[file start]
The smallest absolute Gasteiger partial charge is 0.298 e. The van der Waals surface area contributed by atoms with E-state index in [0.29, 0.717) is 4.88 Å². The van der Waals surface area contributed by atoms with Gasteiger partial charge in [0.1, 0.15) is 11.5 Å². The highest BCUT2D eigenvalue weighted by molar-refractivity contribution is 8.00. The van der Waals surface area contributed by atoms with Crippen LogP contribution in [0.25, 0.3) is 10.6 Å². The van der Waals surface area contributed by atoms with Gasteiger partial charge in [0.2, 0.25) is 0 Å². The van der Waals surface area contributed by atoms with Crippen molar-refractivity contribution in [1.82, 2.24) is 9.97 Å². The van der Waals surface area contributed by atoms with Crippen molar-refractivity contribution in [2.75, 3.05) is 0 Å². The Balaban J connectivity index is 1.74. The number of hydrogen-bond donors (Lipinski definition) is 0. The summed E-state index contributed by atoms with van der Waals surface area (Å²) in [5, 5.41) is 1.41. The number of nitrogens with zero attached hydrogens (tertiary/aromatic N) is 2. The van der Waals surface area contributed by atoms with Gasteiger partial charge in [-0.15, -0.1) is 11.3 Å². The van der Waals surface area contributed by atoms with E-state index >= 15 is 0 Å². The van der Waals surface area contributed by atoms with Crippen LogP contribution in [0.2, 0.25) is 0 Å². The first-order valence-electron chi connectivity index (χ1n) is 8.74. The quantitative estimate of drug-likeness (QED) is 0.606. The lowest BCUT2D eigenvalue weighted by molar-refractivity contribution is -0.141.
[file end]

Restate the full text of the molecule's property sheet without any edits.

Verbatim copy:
The smallest absolute Gasteiger partial charge is 0.298 e. The van der Waals surface area contributed by atoms with E-state index in [0.29, 0.717) is 4.88 Å². The van der Waals surface area contributed by atoms with Gasteiger partial charge in [0.1, 0.15) is 11.5 Å². The highest BCUT2D eigenvalue weighted by molar-refractivity contribution is 8.00. The van der Waals surface area contributed by atoms with Crippen LogP contribution in [0.25, 0.3) is 10.6 Å². The van der Waals surface area contributed by atoms with Gasteiger partial charge in [0.2, 0.25) is 0 Å². The van der Waals surface area contributed by atoms with Crippen molar-refractivity contribution in [1.82, 2.24) is 9.97 Å². The van der Waals surface area contributed by atoms with Crippen molar-refractivity contribution in [2.75, 3.05) is 0 Å². The Balaban J connectivity index is 1.74. The number of hydrogen-bond donors (Lipinski definition) is 0. The summed E-state index contributed by atoms with van der Waals surface area (Å²) in [5, 5.41) is 1.41. The number of nitrogens with zero attached hydrogens (tertiary/aromatic N) is 2. The van der Waals surface area contributed by atoms with Gasteiger partial charge in [-0.15, -0.1) is 11.3 Å². The van der Waals surface area contributed by atoms with E-state index >= 15 is 0 Å². The van der Waals surface area contributed by atoms with Crippen LogP contribution in [0.2, 0.25) is 0 Å². The first-order valence-electron chi connectivity index (χ1n) is 8.74. The quantitative estimate of drug-likeness (QED) is 0.606. The lowest BCUT2D eigenvalue weighted by molar-refractivity contribution is -0.141.